Sir Paul McCartney has paid a glowing tribute to his late Wings bandmate Henry McCullough.
The renowned guitarist, who also played with Joe Cocker and jammed with Jimi Hendrix, died on Tuesday, four years after a severe heart attack left him incapacitated.
McCullough, 72, originally from Portstewart, Northern Ireland, was said to have been the only Irish musician to have played at the famous Woodstock festival in 1969.
And while he may not have been a household name, he counted Marianne Faithfull and The Who among those he jammed with.
He also played lead guitar on Wings’ James Bond theme, Live And Let Die.
Perhaps best known for his solo on the band’s number one hit My Love, Sir Paul gave a little insight into McCullough’s enduring talent and originality.
“The solo he played on My Love was a classic that he made up on the spot in front of a live orchestra. Our deepest sympathies from my family to his,” he said.
Belfast-based music promoter and agent Nigel Martyn spoke to the guitarist’s French wife Josie following his death.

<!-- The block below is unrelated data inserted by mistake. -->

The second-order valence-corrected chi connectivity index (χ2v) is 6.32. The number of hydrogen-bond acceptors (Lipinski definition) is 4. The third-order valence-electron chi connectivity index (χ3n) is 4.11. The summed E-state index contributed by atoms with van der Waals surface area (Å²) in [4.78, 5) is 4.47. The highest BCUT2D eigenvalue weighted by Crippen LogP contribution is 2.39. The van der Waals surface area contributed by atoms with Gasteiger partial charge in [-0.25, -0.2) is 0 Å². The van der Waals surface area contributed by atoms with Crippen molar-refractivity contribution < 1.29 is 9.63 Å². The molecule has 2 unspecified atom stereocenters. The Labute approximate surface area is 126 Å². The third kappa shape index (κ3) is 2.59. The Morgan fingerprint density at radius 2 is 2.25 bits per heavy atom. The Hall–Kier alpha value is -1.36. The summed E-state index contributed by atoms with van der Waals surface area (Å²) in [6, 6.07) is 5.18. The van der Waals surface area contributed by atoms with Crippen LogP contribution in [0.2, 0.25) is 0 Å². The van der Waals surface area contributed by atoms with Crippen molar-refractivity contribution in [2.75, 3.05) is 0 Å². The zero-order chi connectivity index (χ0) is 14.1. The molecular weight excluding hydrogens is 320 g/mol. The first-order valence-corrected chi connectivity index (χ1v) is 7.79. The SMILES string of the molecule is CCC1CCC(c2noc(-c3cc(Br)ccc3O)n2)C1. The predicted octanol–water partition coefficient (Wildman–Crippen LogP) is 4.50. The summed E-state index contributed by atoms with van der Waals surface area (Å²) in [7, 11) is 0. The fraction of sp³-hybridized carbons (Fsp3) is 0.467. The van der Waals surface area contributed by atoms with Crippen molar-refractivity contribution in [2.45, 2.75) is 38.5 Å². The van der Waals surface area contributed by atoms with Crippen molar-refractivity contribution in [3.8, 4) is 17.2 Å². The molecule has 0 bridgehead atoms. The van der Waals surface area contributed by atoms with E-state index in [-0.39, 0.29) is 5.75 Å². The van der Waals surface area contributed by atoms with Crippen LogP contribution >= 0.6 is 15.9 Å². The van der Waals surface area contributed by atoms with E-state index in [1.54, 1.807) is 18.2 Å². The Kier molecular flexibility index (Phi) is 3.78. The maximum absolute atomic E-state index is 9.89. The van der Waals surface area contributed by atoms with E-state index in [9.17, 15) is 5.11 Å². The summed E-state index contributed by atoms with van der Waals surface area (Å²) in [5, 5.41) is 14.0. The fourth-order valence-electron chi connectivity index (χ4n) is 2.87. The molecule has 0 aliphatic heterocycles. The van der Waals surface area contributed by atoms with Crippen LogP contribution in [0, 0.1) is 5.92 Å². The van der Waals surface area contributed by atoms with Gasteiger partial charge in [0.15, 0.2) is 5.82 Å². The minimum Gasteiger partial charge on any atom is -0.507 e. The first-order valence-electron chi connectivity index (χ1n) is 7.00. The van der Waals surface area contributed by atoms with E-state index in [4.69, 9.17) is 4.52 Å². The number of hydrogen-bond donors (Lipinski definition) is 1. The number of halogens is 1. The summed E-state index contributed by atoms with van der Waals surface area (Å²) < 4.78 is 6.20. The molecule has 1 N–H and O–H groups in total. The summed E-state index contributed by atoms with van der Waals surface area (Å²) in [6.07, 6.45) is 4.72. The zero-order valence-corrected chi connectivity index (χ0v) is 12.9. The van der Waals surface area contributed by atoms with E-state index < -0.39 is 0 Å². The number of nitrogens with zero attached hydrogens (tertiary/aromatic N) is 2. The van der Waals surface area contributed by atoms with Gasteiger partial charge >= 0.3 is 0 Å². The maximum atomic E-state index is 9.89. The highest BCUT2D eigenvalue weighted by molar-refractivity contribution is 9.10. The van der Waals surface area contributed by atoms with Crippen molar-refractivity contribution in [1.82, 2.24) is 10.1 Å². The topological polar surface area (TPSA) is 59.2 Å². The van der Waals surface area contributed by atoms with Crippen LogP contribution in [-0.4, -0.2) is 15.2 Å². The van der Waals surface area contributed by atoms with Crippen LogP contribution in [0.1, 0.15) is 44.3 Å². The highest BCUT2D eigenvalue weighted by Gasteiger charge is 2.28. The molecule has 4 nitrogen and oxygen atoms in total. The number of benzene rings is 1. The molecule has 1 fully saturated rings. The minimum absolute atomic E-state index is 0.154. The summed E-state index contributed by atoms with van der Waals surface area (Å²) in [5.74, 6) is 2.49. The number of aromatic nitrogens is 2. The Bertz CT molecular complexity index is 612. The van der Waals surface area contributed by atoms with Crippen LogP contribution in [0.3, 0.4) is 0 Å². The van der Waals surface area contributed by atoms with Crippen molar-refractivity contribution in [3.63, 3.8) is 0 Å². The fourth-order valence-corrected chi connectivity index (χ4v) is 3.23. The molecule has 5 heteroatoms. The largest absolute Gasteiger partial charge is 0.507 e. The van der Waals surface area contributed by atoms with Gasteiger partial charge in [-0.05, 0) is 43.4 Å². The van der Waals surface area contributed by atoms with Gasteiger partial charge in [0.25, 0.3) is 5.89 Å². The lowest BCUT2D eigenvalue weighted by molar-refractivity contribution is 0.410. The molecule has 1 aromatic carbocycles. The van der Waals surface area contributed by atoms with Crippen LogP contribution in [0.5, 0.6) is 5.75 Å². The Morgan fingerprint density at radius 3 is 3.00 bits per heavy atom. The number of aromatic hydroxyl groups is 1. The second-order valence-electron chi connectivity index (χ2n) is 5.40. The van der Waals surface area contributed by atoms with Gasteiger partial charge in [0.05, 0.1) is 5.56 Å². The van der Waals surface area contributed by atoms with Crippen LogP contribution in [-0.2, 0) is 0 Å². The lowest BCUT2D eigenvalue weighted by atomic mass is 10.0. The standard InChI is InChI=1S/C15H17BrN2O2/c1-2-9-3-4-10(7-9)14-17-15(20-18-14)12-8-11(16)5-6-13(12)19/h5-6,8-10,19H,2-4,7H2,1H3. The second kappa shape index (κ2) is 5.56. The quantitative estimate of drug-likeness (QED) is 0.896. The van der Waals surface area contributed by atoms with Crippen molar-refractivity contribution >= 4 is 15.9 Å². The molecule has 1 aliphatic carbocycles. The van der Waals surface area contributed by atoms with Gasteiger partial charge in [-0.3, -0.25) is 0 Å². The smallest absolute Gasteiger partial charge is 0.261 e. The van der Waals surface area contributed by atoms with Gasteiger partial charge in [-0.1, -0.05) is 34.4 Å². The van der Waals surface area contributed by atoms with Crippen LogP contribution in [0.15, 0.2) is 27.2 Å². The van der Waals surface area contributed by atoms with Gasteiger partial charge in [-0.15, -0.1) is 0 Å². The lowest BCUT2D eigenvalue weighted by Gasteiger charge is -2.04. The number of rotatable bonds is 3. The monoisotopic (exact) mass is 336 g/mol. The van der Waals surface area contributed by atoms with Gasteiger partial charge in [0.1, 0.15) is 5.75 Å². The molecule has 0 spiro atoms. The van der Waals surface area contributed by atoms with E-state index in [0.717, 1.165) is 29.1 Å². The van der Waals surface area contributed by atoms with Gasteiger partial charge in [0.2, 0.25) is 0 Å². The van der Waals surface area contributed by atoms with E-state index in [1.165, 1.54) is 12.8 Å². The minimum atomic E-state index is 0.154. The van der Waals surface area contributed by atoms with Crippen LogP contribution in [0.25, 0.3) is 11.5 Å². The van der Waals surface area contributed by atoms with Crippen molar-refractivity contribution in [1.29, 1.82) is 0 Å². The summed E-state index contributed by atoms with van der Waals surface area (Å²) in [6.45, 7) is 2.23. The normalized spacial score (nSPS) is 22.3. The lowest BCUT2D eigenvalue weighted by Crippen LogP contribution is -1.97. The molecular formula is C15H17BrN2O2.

“I have just spoken to Josie who has informed me that Henry passed away at home this morning. Josie said that she has lost her one true love,” he said.
The couple had been living for several years in Ballywindelland, between Coleraine and Ballymoney in Co Antrim, in a home they fondly referred to as “Ballywonderland”.
Sir Paul sent a heartfelt message from his tour in Germany.
“He was a pleasure to work with, a super talented musician with a lovely sense of humour,” the former Beatle said.
McCullough also sang and wrote music, but one of the renowned guitarist’s more memorable contributions to music was a few choice words for Pink Floyd.
When playing with Wings at Abbey Road studios in London, members of the band stopped off from their own recording session next door and asked for a few soundbites for their album Dark Side of the Moon.
McCullough’s line: “I don’t know, I was really drunk at the time,” found its way into the closing bars of one of the record’s best-known tracks, Money.
Elsewhere, his lead guitar on stage with Joe Cocker and The Grease Band on day three of Woodstock is the stuff of legend as they performed an electrifying version of The Beatles’ hit With A Little Help From My Friends.
McCullough also played on Andrew Lloyd Webber’s rock opera Jesus Christ Superstar.
He played one of his last live performances in a small rock club in Draperstown, Co Derry, a year before suffering a heart attack which left him incapacitated.
Mr Martyn said: “He had suffered severe brain damage and was left completely incapacitated for the last four years.
“But Josie has been incredible - the way she looked after him was absolutely out of this world.”
Funeral arrangements are to be announced later.